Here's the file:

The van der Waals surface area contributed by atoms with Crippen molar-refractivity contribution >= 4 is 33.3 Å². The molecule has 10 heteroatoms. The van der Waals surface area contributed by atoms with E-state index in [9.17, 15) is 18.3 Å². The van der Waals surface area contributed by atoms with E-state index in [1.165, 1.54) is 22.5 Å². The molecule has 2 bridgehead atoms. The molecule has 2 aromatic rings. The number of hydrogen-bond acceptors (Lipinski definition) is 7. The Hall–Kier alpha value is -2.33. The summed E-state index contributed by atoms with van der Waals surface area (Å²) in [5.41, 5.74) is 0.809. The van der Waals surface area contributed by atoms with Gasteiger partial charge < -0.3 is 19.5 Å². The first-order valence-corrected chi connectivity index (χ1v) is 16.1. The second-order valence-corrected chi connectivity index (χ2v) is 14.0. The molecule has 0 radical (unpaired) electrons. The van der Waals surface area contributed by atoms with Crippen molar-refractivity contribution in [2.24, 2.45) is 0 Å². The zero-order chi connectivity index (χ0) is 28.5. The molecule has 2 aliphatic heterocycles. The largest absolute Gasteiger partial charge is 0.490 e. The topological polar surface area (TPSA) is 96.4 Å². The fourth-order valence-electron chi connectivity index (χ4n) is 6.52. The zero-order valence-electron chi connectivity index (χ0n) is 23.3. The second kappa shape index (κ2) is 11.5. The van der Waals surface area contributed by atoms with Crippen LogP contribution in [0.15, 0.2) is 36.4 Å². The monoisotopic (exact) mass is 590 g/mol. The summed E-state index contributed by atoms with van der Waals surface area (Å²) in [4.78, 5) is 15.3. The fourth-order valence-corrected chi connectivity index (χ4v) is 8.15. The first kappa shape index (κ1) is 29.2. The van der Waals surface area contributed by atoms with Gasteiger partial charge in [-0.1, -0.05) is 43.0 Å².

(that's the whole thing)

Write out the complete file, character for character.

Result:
The van der Waals surface area contributed by atoms with Crippen molar-refractivity contribution >= 4 is 33.3 Å². The molecule has 10 heteroatoms. The van der Waals surface area contributed by atoms with E-state index in [9.17, 15) is 18.3 Å². The van der Waals surface area contributed by atoms with E-state index in [1.165, 1.54) is 22.5 Å². The molecule has 2 bridgehead atoms. The molecule has 2 aromatic rings. The number of hydrogen-bond acceptors (Lipinski definition) is 7. The Hall–Kier alpha value is -2.33. The summed E-state index contributed by atoms with van der Waals surface area (Å²) in [5.41, 5.74) is 0.809. The van der Waals surface area contributed by atoms with Gasteiger partial charge < -0.3 is 19.5 Å². The first-order valence-corrected chi connectivity index (χ1v) is 16.1. The second-order valence-corrected chi connectivity index (χ2v) is 14.0. The molecule has 0 radical (unpaired) electrons. The van der Waals surface area contributed by atoms with Crippen molar-refractivity contribution in [2.24, 2.45) is 0 Å². The zero-order chi connectivity index (χ0) is 28.5. The molecule has 2 aliphatic heterocycles. The largest absolute Gasteiger partial charge is 0.490 e. The topological polar surface area (TPSA) is 96.4 Å². The fourth-order valence-electron chi connectivity index (χ4n) is 6.52. The zero-order valence-electron chi connectivity index (χ0n) is 23.3. The second kappa shape index (κ2) is 11.5. The van der Waals surface area contributed by atoms with Crippen LogP contribution in [0.15, 0.2) is 36.4 Å². The monoisotopic (exact) mass is 590 g/mol. The summed E-state index contributed by atoms with van der Waals surface area (Å²) in [4.78, 5) is 15.3. The fourth-order valence-corrected chi connectivity index (χ4v) is 8.15. The first kappa shape index (κ1) is 29.2. The van der Waals surface area contributed by atoms with Gasteiger partial charge in [-0.1, -0.05) is 43.0 Å².